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“Proportional Response” to Terror Attacks – Good or Bad Policy?

Posted: July 3, 2014 at 7:15 am   /   by

WestWingIn 1999, NBC first aired The West Winga television series about a fictional president and his administration. The president, played by Martin Sheen, was clearly meant to represent a Democrat. Like President John F. Kennedy, he believed in a strong defense and a strong response to attacks on America or its allies in this early episode. When fictional Syrian terrorists murder a plane full of Americans, he calls angrily for a “disproportionate” response. See the 2-minute video clip below.

The West Wing was once described as a liberal’s fantasy of what a president should be. Can anyone imagine Barack Obama holding a Joint Chiefs of Staff meeting like the one in the video clip above? Is he capable of it? Are there any remaining Democrats who would even want a president like the one in the clip above?

Or would most Democrats prefer a president who thinks more like his chief of staff in the clip below?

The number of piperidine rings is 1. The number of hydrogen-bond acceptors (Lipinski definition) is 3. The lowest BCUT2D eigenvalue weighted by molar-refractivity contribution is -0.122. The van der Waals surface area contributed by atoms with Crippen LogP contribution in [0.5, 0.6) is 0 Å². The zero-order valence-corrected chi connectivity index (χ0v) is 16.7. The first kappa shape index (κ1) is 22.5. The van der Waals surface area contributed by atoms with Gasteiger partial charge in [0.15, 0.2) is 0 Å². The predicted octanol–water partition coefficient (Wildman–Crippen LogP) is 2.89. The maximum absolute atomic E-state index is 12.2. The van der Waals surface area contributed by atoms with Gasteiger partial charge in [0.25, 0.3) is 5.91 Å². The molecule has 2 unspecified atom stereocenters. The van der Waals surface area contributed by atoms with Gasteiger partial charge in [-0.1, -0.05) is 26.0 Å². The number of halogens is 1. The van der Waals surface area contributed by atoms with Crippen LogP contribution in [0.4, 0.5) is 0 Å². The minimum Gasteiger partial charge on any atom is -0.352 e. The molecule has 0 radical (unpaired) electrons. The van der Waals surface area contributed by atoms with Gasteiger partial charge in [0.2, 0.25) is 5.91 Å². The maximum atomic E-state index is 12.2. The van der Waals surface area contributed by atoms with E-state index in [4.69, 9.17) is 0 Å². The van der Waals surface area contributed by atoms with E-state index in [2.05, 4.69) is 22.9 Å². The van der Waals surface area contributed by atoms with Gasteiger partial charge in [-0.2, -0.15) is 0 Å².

Lest anyone wonder, in this fictional story, the president’s chief of staff (“Leo”) prevails, and the president settles for the more tepid proportional response as offered by his advisers.

As president, what would you have done? Do proportional responses dissuade further attacks or encourage them? With radical Islamists, does it even matter?

After the Hamas murder of three Israeli teenagers, Israel appears to be taking the disproportionate approach. What would you have counseled the Israelis to do?

This is much more than an academic question. With a future ISIS-directed attack on our country extremely likely, our president (either this one or the next) is likely to face the question of:  proportional response — good or bad policy? What do you think?

Finally, lest anyone think that the “right answer” is discovered by the fictional president and his chief of staff once and for all, see the short clip below from an episode that aired 5 years later, in 2004. The roles seemed to have reversed, with “Leo” being the hawk, and the president arguing for restraint.

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